“Based on the information we have, it looks like we will start up production tomorrow,” Saab spokeswoman Gunilla Gustavs told Reuters today. That’s called a double hedge in the propaganda business.
But based on the information TTAC has, it looks like production will indeed take place on Friday. On Friday, an important visitor will come to Trollhättan: Pangda Chief Executive Pang Qinghua, with entourage. Today, Pang is in Stockholm for a chit-chat with Enterprise Minister Maud Olofsson and the Swedish debt office. Their goodwill is needed to admit Pangda as an investor in Saab. And the Minister has a busy schedule …
On Tuesday, Minister Olofsson gave an audience to Vladimir Antonov. He might as well have stayed at home. According to The Local, Olofsson was noncommittal to the max after the meeting. “It was a good meeting. Always good to meet people about which so much has been written,” Maud Olofsson said, perfecting the art of false praise.
In the end, she told Antonov that as much as she would want to help him, her hands are tied, “we are waiting on GM and EIB.” That earned Olofsson the title “Ms. Awfulson” and “unable to organise a p*ss-up in a brewery” in The Local’s comment section.
Let’s see what gems will emerge from today’s meeting with Pangda. Ms Awfulson’s representative Hakan Lindberg already downplayed the meeting as “kind of courtesy call. It will probably be a fairly short meeting.” Olofsson’s press secretary Johanna Martin reiterated the “courtesy call. ”
Tomorrow, Saab’s new Chinese partners will be in Trollhättan, and it will be important that the lines are running – if only for a day. Don’t want to leave a bad first impression.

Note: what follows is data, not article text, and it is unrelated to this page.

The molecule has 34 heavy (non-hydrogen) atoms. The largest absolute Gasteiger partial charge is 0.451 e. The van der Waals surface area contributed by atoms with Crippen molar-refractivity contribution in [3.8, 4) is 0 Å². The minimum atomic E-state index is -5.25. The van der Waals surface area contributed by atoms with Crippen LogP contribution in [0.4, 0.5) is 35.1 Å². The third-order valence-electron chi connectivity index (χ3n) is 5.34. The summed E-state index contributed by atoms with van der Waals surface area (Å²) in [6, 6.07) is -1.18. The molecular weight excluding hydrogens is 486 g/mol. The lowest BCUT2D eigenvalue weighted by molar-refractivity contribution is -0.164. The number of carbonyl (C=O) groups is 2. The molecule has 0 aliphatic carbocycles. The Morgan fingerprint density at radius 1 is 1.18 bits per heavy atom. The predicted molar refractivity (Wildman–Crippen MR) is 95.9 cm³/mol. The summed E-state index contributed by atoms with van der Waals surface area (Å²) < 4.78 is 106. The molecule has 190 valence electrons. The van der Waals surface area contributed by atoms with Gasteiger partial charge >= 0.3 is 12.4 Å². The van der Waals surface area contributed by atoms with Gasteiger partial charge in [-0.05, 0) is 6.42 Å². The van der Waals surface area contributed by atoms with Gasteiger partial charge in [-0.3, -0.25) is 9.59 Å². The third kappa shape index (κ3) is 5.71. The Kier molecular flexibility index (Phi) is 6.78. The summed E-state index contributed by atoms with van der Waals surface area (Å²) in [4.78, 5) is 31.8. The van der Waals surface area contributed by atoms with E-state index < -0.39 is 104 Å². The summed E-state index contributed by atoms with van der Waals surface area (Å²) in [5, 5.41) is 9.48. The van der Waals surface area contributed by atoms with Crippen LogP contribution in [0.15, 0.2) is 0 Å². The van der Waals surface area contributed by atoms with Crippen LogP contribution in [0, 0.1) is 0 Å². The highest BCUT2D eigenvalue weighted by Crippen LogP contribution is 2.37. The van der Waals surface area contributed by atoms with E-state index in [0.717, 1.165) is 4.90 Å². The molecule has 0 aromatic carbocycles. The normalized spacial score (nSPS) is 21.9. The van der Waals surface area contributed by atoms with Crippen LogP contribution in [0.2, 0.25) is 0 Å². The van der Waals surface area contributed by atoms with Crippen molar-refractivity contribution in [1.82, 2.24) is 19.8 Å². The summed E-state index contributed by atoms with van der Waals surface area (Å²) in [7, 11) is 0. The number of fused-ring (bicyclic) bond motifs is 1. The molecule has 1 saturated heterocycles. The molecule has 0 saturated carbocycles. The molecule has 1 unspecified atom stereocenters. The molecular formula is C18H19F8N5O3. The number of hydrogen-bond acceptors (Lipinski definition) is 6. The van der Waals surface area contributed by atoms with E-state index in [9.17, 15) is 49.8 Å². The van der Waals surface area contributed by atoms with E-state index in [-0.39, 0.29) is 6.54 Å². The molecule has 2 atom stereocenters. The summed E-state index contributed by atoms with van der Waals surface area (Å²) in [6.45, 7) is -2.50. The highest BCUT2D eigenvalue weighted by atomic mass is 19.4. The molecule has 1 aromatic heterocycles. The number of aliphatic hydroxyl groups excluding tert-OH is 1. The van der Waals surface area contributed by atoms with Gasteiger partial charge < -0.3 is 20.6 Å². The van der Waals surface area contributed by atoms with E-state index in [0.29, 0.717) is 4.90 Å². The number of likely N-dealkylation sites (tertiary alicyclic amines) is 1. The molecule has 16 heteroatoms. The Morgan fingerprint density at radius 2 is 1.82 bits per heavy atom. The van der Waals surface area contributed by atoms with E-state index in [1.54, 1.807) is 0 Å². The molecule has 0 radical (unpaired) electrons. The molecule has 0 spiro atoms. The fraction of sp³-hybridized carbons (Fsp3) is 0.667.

Speaking of first impressions: An advance team of Pangda already descended on Saab today, under the vigilant eyes of the press. ttela reports that unidentified Chinese arrived in a grey Saab 9-5. Even the flags were counted: One of Saab, one of Sweden, two of China.
While there is no shortage of Chinese flags, parts supply still is a problem. Saab ran out of money to pay suppliers in April, and lines stood idle ever since. There have been heavy-duty discussions with suppliers for the last few days. Spokesperson Gustavs told Reuters that by now, Saab has achieved “a critical mass to get production started.”
As we have learned in Japan, the car business is no nuclear device where production numbers suddenly explode in chain reaction fashion once critical mass has been reached. It takes just one missing part to ruin the day. As long as Saab doesn’t have all suppliers lined up, cars may be made for Chinese consumption, but they will not leave the factory.
Based on a chat with Gunnar Brunius, Saab’s vice-president of purchasing and manufacturing, Dagens Industri writes today that the plan is to roll out 100 cars on Friday instead of the usual 230 to 240 per day. Let’s see what happens next week when the Chinese are back on the plane to Beijing.
But wait, what did Pang say in the interview a week ago?
“As soon as production starts, Pangda will create a team to carry out checks … The next round of investment for this project relies on the report from our team, if it is not up to expectations then Pangda has the right to terminate further investment plans.”
If Pang leaves that team behind in Trollhättan, then those lines better don’t stop in the weeks to come. Or someone will be walking.